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Abstract

This paper investigates hitherto unnoticed variation in the linguistic coding of spatial anaphora in locative PPs in Hungarian. While Hungarian primarily employs reflexives in these configurations, it is well-known that pronouns are the default strategy in English, and the reflexive anaphor is allowed in locative PPs only in the presence of certain licensing factors. One such factor is the availability of body-oriented readings (Rooryck & Vanden Wyngaerd 2007, 2011), and we argue here that this plays an important role in Hungarian, too. The paper reports the findings of a corpus study and an online questionnaire study and shows that pronouns are not only acceptable in Hungarian spatial anaphora, but either outperform or form a viable alternative to reflexives when the location denoted by the PP is not close to the referent of the antecedent. A secondary effect of structure building is also observable in two configurations of the extended PP. We argue that the employment of a possessive structure in certain PPs, and moving a P-element to a CPPP cap may also contribute to saving pronouns in contexts of spatial anaphora.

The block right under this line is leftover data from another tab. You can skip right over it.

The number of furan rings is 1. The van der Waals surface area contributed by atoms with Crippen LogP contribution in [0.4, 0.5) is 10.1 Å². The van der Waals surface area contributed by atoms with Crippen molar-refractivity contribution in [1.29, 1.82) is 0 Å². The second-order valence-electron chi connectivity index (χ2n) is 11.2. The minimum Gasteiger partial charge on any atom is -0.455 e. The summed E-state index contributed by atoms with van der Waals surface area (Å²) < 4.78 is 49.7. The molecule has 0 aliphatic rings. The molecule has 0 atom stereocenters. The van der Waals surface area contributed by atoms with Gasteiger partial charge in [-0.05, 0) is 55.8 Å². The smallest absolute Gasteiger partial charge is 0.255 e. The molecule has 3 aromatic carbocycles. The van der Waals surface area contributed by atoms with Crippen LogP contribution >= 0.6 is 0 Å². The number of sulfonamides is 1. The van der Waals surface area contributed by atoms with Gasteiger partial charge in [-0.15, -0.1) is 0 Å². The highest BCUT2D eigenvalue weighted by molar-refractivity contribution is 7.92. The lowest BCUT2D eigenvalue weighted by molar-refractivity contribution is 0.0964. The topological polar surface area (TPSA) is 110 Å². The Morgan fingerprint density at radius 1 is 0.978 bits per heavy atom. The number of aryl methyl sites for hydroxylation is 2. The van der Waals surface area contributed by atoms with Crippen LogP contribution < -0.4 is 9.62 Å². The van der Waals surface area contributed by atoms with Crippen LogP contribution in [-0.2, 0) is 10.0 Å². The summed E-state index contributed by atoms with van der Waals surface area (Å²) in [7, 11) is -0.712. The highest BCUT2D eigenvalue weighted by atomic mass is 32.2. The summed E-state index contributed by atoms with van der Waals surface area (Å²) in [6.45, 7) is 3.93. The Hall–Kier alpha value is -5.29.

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In a number of languages, children have problems with the interpretation of pronouns if a potential local antecedent is present. There is an intensive debate on whether this effect is due to a delayed acquisition of Principle B, or it is the result of pragmatic or processing difficulties that children face in interpretation tasks. We conducted two experiments involving a picture-sentence verification task to investigate whether the Pronoun Interpretation Problem exists in Hungarian child language. We found that the Problem is present if the test sentences are given in isolation, but it disappears if a minimally coherent discourse is created. We argue that our results support the view that the binding principles are innate and do not need to be acquired, but children have problems with computing coreference options in certain contexts (Reinhart 2004; 2006; 2011). Coherent discourse allows children to accommodate pronouns with close to adult-like success because in this case they do not calculate local coreference possibilities for pronouns.

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